I still remember the buzz the Blue Jays made in 1997 spending a lot of money to bring in Roger Clemens as a free agent. Clemens pitched well while in Toronto but they didn’t have the offense to contend for a World Series championship. It happened again in 2012 when the Blue Jays made that blockbuster trade with the Marlins. And the result there was a last-place finish in the AL East.
The point I’m trying to make here is good teams get the right players regardless of what the name is on the back of their jersey. If you can get a player that meets your needs and doesn’t require a long-term, eight-figure contract, why not get him? Mason Raymond and Munenori Kawasaki are just a couple of names that come to mind. The Raptors are leading the Atlantic division and in a playoff position with supposedly less talent than say Brooklyn or Miami. Pundits are scratching their heads as to why. Maybe it’s because the Raptors already have the players they need to compete.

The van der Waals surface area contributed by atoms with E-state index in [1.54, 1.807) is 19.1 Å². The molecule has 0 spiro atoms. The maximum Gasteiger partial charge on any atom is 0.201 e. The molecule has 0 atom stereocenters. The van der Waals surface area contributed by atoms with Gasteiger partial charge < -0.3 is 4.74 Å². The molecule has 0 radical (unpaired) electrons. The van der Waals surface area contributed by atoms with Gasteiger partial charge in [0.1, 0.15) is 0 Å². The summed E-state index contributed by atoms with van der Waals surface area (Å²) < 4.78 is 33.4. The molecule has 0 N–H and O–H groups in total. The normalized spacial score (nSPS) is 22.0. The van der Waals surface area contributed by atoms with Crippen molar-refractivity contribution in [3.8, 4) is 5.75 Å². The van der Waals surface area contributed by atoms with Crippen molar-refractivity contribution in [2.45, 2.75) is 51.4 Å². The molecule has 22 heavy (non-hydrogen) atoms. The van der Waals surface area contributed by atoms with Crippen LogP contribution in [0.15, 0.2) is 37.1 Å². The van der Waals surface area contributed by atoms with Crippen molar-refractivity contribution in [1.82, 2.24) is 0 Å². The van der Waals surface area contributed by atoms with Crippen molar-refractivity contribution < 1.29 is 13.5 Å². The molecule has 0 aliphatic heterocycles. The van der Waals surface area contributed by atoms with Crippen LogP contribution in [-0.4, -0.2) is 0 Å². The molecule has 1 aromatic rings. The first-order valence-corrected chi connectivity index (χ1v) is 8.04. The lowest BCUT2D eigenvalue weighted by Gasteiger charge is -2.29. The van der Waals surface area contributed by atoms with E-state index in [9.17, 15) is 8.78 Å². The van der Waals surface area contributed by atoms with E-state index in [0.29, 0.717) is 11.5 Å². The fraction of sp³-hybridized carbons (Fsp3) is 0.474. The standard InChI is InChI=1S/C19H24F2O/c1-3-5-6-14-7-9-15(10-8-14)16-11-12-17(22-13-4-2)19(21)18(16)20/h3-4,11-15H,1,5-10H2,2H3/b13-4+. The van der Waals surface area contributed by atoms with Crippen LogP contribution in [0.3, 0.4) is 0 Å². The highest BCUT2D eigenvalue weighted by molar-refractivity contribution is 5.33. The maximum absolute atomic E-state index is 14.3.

I guess if fans and the media scream very loud, they will end up getting what they want. But that to me is a bad way of assembling a team, especially in Cup-starved city like Toronto.
Back in 2012, I was one of a few, if not the only one, in Leaf Nation who said the Toronto Maple Leafs did not have a problem in net. The tandem of James Reimer and Ben Scrivens were capable enough to handle the goaltending duties. What management needed to do was get some help up front, guys who can take opposing forwards to the boards whenever they touch the puck.
But since the Toronto media and some rogue fans urged them to get a goaltender, the Buds acquired Jonathan Bernier from Los Angeles this past off-season. While the result to this date is not a total disaster, it has hardly been an improvement. What the arrival of Bernier brought was an unnecessary goaltending controversy.